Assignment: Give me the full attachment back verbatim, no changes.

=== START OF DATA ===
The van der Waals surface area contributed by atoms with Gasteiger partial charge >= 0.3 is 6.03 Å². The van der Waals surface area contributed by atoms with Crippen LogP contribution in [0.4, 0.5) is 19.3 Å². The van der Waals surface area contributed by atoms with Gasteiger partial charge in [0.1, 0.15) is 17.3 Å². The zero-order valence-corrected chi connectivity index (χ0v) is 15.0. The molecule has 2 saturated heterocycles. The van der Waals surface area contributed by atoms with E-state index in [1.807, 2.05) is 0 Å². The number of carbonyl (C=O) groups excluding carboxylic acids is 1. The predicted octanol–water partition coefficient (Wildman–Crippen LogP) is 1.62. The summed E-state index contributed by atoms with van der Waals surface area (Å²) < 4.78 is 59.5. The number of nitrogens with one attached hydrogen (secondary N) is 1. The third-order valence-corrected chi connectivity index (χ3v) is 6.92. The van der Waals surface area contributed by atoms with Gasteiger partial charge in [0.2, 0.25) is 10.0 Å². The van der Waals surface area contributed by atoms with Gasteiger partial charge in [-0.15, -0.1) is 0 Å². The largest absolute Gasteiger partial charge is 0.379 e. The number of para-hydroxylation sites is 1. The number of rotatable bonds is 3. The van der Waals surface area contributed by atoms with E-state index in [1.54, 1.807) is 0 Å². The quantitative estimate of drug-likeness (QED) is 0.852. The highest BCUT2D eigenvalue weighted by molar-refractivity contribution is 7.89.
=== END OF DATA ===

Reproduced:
The van der Waals surface area contributed by atoms with Gasteiger partial charge >= 0.3 is 6.03 Å². The van der Waals surface area contributed by atoms with Crippen LogP contribution in [0.4, 0.5) is 19.3 Å². The van der Waals surface area contributed by atoms with Gasteiger partial charge in [0.1, 0.15) is 17.3 Å². The zero-order valence-corrected chi connectivity index (χ0v) is 15.0. The molecule has 2 saturated heterocycles. The van der Waals surface area contributed by atoms with E-state index in [1.807, 2.05) is 0 Å². The number of carbonyl (C=O) groups excluding carboxylic acids is 1. The predicted octanol–water partition coefficient (Wildman–Crippen LogP) is 1.62. The summed E-state index contributed by atoms with van der Waals surface area (Å²) < 4.78 is 59.5. The number of nitrogens with one attached hydrogen (secondary N) is 1. The third-order valence-corrected chi connectivity index (χ3v) is 6.92. The van der Waals surface area contributed by atoms with Gasteiger partial charge in [0.2, 0.25) is 10.0 Å². The van der Waals surface area contributed by atoms with Gasteiger partial charge in [-0.15, -0.1) is 0 Å². The largest absolute Gasteiger partial charge is 0.379 e. The number of para-hydroxylation sites is 1. The number of rotatable bonds is 3. The van der Waals surface area contributed by atoms with E-state index in [1.54, 1.807) is 0 Å². The quantitative estimate of drug-likeness (QED) is 0.852. The highest BCUT2D eigenvalue weighted by molar-refractivity contribution is 7.89.